Guo H, Callaway JB, Ting JP. Inflammasomes: mechanism of action, role in disease, and therapeutics. Nat Med. 2015;21:677–87.CrossRefGoogle Scholar
  12. 12.
    Chow MTC. Danger signal receptors and cancer: NLRP3 inflammasome and Toll-like receptor 3. 2013.Google Scholar
  13. 13.
    Granata S, Masola V, Zoratti E, Scupoli MT, Baruzzi A, Messa M, et al. NLRP3 inflammasome activation in dialyzed chronic kidney disease patients. PLoS One. 2015;10:e0122272.CrossRefGoogle Scholar
  14. 14.
    Wang S, Li Y, Fan J, Zhang X, Luan J, Bian Q, et al. Interleukin-22 ameliorated renal injury and fibrosis in diabetic nephropathy through inhibition of NLRP3 inflammasome activation. Cell Death Dis. 2017;8:e2937.CrossRefGoogle Scholar
  15. 15.
    Hutton HL, Ooi JD, Holdsworth SR, Kitching AR. The NLRP3 inflammasome in kidney disease and autoimmunity. Nephrology. 2016;21:736–44.CrossRefGoogle Scholar
  16. 16.
    Su WJ, Zhang Y, Chen Y, Gong H, Lian YJ, Peng W, et al. NLRP3 gene knockout blocks NF-κB and MAPK signaling pathway in CUMS-induced depression mouse model. Behav Brain Res. 2017;322:1–8.CrossRefGoogle Scholar
  17. 17.
    Miao EA, Leaf IA, Treuting PM, Mao DP, Dors M, Sarkar A, et al. Caspase-1-induced pyroptosis is an innate immune effector mechanism against intracellular bacteria. Nat Immunol. 2010;11:1136–42.CrossRefGoogle Scholar
  18. 18.
    Miao EA, Rajan JV, Aderem A. Caspase-1-induced pyroptotic cell death. Immunol Rev. 2011;243:206–14.CrossRefGoogle Scholar
  19. 19.
    Zhang Z, Shao X, Jiang N, Mou S, Gu L, Li S, et al. Caspase-11-mediated tubular epithelial pyroptosis underlies contrast-induced acute kidney injury. Cell Death Dis. 2018;9:983.CrossRefGoogle Scholar
  20. 20.
    Garg JP, Vucic D. Targeting cell death pathways for therapeutic intervention in kidney diseases. Semin Nephrol. 2016;36:153–61.CrossRefGoogle Scholar
  21. 21.
    Darisipudi MN, Knauf F. An update on the role of the inflammasomes in the pathogenesis of kidney diseases. Pediatr Nephrol. 2016;31:1–10.CrossRefGoogle Scholar
  22. 22.
    Forestoneto O, Ávila VF, Arias S, Zambom F, Rempel L, Faustino VD, et al. NLRP3 inflammasome inhibition ameliorates tubulointerstitial injury in the remnant kidney model. Lab Invest. 2018;98:1.CrossRefGoogle Scholar
  23. 23.
    Chen H, Lu Y, Cao Z, Ma Q, Pi H, Fang Y, et al. Cadmium induces NLRP3 inflammasome-dependent pyroptosis in vascular endothelial cells. Toxicol Lett. 2016;246:7–16.CrossRefGoogle Scholar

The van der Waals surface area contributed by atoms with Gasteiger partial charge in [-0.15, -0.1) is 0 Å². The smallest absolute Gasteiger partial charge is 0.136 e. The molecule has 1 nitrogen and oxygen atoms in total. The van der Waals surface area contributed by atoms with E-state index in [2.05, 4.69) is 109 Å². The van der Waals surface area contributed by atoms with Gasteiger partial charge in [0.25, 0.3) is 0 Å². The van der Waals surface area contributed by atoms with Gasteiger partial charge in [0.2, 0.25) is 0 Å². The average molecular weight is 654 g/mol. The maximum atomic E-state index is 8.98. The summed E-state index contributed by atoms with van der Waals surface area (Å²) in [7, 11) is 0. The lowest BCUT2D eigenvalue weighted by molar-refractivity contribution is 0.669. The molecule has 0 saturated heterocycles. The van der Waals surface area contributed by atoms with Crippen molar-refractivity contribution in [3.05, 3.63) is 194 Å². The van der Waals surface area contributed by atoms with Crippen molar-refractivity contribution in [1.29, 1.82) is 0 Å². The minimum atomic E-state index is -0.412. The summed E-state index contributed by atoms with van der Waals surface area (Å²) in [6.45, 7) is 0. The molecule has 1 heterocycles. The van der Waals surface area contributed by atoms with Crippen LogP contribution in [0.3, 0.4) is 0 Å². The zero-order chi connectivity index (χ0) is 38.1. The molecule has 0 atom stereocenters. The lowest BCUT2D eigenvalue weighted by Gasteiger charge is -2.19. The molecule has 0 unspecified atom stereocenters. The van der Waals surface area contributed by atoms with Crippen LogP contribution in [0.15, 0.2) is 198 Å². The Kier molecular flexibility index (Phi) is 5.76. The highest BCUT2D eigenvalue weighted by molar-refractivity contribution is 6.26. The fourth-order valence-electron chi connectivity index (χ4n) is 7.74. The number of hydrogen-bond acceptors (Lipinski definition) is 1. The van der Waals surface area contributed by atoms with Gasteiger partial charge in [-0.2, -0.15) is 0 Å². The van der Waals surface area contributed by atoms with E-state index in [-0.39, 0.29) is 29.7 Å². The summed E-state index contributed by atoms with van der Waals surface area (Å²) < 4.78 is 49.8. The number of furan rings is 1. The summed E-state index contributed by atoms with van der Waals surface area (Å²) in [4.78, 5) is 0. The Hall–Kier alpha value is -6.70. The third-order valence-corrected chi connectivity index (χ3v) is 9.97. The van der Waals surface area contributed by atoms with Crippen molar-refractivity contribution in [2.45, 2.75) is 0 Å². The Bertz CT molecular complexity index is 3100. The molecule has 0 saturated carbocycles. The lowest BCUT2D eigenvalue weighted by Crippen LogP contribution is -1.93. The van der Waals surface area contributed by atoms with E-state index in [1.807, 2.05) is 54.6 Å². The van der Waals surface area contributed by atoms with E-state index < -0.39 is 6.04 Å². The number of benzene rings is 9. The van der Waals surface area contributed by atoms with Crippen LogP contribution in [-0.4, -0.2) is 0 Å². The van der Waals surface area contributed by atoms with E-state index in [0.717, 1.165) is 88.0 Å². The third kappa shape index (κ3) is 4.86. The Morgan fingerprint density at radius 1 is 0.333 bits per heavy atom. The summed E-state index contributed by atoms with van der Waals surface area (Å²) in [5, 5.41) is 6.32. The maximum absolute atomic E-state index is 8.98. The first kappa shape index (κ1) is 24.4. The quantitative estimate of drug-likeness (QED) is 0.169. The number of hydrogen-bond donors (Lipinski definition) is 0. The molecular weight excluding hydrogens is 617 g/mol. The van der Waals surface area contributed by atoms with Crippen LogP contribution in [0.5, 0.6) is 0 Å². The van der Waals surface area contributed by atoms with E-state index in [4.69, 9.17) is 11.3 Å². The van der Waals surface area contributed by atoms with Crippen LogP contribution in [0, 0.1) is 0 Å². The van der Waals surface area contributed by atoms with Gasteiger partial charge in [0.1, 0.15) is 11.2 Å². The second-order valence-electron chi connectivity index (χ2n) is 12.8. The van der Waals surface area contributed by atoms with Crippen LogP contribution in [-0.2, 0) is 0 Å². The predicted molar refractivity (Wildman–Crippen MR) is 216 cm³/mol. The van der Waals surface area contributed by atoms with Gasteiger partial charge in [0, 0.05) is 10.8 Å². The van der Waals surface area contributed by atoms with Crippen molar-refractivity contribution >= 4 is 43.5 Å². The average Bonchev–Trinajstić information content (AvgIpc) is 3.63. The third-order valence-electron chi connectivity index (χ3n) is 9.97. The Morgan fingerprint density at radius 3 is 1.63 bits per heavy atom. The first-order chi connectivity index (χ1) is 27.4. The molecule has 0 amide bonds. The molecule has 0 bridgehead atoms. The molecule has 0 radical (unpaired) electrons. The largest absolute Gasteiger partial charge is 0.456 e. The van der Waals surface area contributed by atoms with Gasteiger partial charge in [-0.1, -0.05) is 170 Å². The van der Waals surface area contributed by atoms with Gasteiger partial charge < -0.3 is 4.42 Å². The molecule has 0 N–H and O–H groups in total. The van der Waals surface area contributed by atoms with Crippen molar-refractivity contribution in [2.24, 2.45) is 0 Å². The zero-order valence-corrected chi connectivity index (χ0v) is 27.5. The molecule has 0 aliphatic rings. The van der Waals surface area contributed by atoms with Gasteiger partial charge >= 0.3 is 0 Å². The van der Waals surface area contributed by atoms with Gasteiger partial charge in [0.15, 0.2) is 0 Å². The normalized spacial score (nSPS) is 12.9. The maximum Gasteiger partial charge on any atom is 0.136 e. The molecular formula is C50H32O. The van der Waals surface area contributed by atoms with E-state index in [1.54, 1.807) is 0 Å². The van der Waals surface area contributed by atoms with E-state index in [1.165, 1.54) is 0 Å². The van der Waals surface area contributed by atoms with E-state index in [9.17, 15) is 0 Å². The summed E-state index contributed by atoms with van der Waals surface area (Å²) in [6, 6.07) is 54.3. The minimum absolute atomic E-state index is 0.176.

24. 24.
    Kadioglu O, Law B, Mok S, Xu SW, Efferth T, Wong V. Mode of action analyses of neferine, a bisbenzylisoquinoline alkaloid of lotus (Nelumbo nucifera) against multidrug-resistant tumor cells. Front Pharmacol. 2017;8:238.CrossRefGoogle Scholar
  25. 25.
    Marthandam AS, Mariappan R, Muthusamy S, Velmurugan BK. Pharmacological benefits of neferine—a comprehensive review. Life Sci. 2018;199:60–70.CrossRefGoogle Scholar
  26. 26.
    Zhao L, Wang X, Chang Q, Xu J, Ying H, Guo Q, et al. neferine, a bisbenzylisoquinline alkaloid attenuates bleomycin-induced pulmonary fibrosis. Eur J Pharmacol. 2010;627:304–12.CrossRefGoogle Scholar
  27. 27.
    Abais JM, Xia M, Zhang Y, Boini KM, Li PL. Redox regulation of NLRP3 inflammasomes: ROS as trigger or effector? Antioxid Redox Signal. 2015;22:1111.CrossRefGoogle Scholar
  28. 28.
    Zhang X, Liu Z, Xu B, Sun Z, Gong Y, Shao C. Neferine, an alkaloid ingredient in lotus seed embryo, inhibits proliferation of human osteosarcoma cells by promoting p38 MAPK-mediated p21 stabilization. Eur J Pharmacol. 2012;677:47–54.CrossRefGoogle Scholar
  29. 29.
    Pan Y, Cai B, Wang K, Wang S, Zhou S, Yu X, et al. Neferine enhances insulin sensitivity in insulin resistant rats. J Ethnopharmacol. 2009;124:98–102.CrossRefGoogle Scholar
  30. 30.
    Liu XD, Li H, Wang CZ, Zhao HD, Xiao P, Nephrology DO, et al. Mechanism of neferine in antioxidant stress. China J Mod Med; 2018.Google Scholar
  31. 31.
    Yoon JS, Kim HM, Yadunandam AK, Kim NH, Jung HA, Choi JS, et al. Neferine isolated from Nelumbo nucifera enhances anti-cancer activities in Hep3B cells: molecular mechanisms of cell cycle arrest, ER stress induced apoptosis and anti-angiogenic response. Phytomedicine. 2013;20:1013–22.CrossRefGoogle Scholar
  32. 32.
    Lalitha G, Poornima P, Archanah A, et al. Protective effect of neferine against isoproterenol-induced cardiac; toxicity. Cardiovasc Toxicol. 2013;13:168–79.CrossRefGoogle Scholar
  33. 33.
    Li G, Gao Y, Xu H, et al. Neferine inhibits the upregulation of CCL5 and CCR1 in vascular; endothelial cells during chronic high glucose treatment. Inflammation. 2013;36:300–8.CrossRefGoogle Scholar
  34. 34.
    De ND, Latz E. NLRP3 inflammasomes link inflammation and metabolic disease. Trends Immunol. 2011;32:373–9.CrossRefGoogle Scholar
  35. 35.
    Takahashi M. NLRP3 inflammasome as a novel player in myocardial infarction. Int Heart J. 2014;55:101–5.CrossRefGoogle Scholar

Copyright information

© Springer Nature Switzerland AG 2019

Authors and Affiliations

  1. 1.Department of NephrologyXiangya Hospital, Central South UniversityChangshaPeople’s Republic of China
  2. 2.Department of ObstetricsXiangya Hospital, Central South UniversityChangshaPeople’s Republic of China

Personalised recommendations